The Rebirth of a Nation


By Jill Lepore for THE NEW YORKER

“The American soil is full of the corpses of my ancestors,” James Baldwin said in 1965, on the occasion of the hundredth anniversary of the Thirteenth Amendment, which abolished slavery. “What one begs the American people to do, for all our sakes, is simply to accept our history,” Baldwin said.

A half century later, that acceptance still hasn’t come.  “There’s a desperate sanitization of history,” Nate Parker said in a Q. & A. after a screening of his new film, “The Birth of a Nation,” at this year’s Sundance Film Festival.  Parker, thirty-six, is the film’s writer and director, and he stars as Nat Turner, who led a slave rebellion in Virginia in 1831.  He finished making the film last year, a hundred years after the release of D. W. Griffith’s silent film “The Birth of a Nation,” a tribute to the Ku Klux Klan.  Last week, Fox Searchlight acquired distribution rights for Parker’s film for $17.5 million, a Sundance record.  At the screening I attended, the audience gave Parker at least four standing ovations; I lost count, and, I figure, the title alone easily deserves about a hundred.

“The Birth of a Nation” won Sundance’s U.S. dramatic film grand-jury prize, and its audience award, too.  People are excited about Parker’s film, which has been a long time in the making.  Parker worked on it for seven years.   But the wait has been a lot longer than that.  There has never been a truly great film about an American slave rebellion, or even about American slavery.  Still, despite the record-breaking deal and the countless ovations, there will likely be a certain amount of cynicism about this one.  Last month, after the Oscar-nomination whiteout, Trevor Noah and Roy Wood, Jr., talked on “The Daily Show” about how the only films about black people that win nominations are those about slavery and racial oppression, although usually only white people involved in those film win prizes. (In 2013, Quentin Tarantino won a best-screenplay Oscar for his disturbed and exploitative rebel-slave film, “Django Unchained,” and Christoph Waltz won a best-supporting- actor award for his portrayal of a bounty hunter.)  During their conversation, Noah and Wood reimagined “Straight Outta Compton,” whose only nomination was for its two white screenwriters, as an Oscar contender called “Straight Outta Cotton,” in which, instead of rapping “Fuck the Police,” N.W.A. hums slave spirituals.  All you need, Noah and Wood said, is to drizzle some “slavery sauce” on a film and it’ll win.  They had a point, but they also missed one.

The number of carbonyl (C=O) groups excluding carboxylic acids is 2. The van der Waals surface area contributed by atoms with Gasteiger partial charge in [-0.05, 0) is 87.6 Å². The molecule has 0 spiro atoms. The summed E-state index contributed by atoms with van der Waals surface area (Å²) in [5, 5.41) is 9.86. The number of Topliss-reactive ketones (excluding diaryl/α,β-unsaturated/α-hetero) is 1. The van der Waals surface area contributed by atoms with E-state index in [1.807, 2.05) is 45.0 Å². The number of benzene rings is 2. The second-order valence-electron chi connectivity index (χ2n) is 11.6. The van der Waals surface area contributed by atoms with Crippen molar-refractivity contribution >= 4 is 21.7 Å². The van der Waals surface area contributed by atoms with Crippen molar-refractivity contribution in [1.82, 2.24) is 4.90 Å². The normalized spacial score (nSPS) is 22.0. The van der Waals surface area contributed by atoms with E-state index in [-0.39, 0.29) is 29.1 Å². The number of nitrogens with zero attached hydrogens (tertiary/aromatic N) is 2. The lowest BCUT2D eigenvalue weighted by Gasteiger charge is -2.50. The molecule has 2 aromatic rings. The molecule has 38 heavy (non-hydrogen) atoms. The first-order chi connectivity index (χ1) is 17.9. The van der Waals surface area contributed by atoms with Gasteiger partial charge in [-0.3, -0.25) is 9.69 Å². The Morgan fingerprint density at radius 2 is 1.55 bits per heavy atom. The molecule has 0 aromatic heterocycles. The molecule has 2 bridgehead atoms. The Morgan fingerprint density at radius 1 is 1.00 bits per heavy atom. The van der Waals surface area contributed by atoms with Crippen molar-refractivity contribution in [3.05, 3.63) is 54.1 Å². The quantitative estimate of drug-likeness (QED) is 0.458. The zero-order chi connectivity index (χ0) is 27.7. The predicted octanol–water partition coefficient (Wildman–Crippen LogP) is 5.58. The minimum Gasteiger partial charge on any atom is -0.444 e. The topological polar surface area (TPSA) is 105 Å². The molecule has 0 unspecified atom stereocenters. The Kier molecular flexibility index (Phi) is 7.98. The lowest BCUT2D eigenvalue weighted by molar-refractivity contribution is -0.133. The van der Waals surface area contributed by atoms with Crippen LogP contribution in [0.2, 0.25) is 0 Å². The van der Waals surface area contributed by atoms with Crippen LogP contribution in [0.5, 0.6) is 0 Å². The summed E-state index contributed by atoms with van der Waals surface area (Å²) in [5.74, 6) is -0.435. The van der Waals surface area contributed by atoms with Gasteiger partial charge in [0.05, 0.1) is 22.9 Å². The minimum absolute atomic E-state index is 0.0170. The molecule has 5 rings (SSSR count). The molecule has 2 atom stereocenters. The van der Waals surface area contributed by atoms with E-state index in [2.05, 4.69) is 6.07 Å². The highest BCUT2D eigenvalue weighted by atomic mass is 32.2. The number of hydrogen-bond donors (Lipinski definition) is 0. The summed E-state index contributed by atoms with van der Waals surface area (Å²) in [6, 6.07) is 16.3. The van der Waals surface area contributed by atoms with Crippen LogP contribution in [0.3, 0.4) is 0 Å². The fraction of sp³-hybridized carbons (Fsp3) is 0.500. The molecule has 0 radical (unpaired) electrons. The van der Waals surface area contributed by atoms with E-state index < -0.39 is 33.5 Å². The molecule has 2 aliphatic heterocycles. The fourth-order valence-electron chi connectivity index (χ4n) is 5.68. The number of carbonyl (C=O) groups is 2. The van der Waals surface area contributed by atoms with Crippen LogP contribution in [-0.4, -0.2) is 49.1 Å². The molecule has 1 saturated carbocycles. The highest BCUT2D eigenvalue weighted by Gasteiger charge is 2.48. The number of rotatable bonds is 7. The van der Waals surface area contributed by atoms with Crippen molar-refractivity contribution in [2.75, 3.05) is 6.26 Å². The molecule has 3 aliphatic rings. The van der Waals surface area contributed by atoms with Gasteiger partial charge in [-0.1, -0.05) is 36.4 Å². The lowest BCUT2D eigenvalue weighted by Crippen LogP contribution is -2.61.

Parker didn’t write a film about Nat Turner because he wanted to please the Academy.  He wrote a film about Turner because he wants Americans to stare, hard, at the corpses of our ancestors and to finally, finally, bury our dead.

Keep Reading

Jill Lepore is a staff writer and a professor of history at Harvard.  “The Secret History of Wonder Woman” is her latest book.

Top Photo: Nate Parker,  WIKI

About the FILM


Might Yale rename a college to honor a beloved student, instead of a 19th century slavery proponent?

 By Isaac Stanley-Becker | The Washington Post January 29, 2016

In the debate underway at Yale University over whether a residential community should continue to bear the name of John C. Calhoun, the fraught question is not simply whether to banish the current title but what to put in its place.

The matter has taken on new urgency — at Yale and nationally — after student protest last fall cast a harsh light on the university’s racial climate, epitomized for some by Calhoun College, named in the 1930s for the 1804 graduate of Yale College who provided much of the intellectual foundation for the Confederacy.

The decisions about the name ultimately belong to the Yale Corp., the university’s governing body, which this week held “listening sessions” to gather community input on Calhoun, as well as names for the two new residential colleges scheduled to open in 2017.

Read more:


Please share and leave us a comment ...

Fill in your details below or click an icon to log in: Logo

You are commenting using your account. Log Out / Change )

Twitter picture

You are commenting using your Twitter account. Log Out / Change )

Facebook photo

You are commenting using your Facebook account. Log Out / Change )

Google+ photo

You are commenting using your Google+ account. Log Out / Change )

Connecting to %s

%d bloggers like this: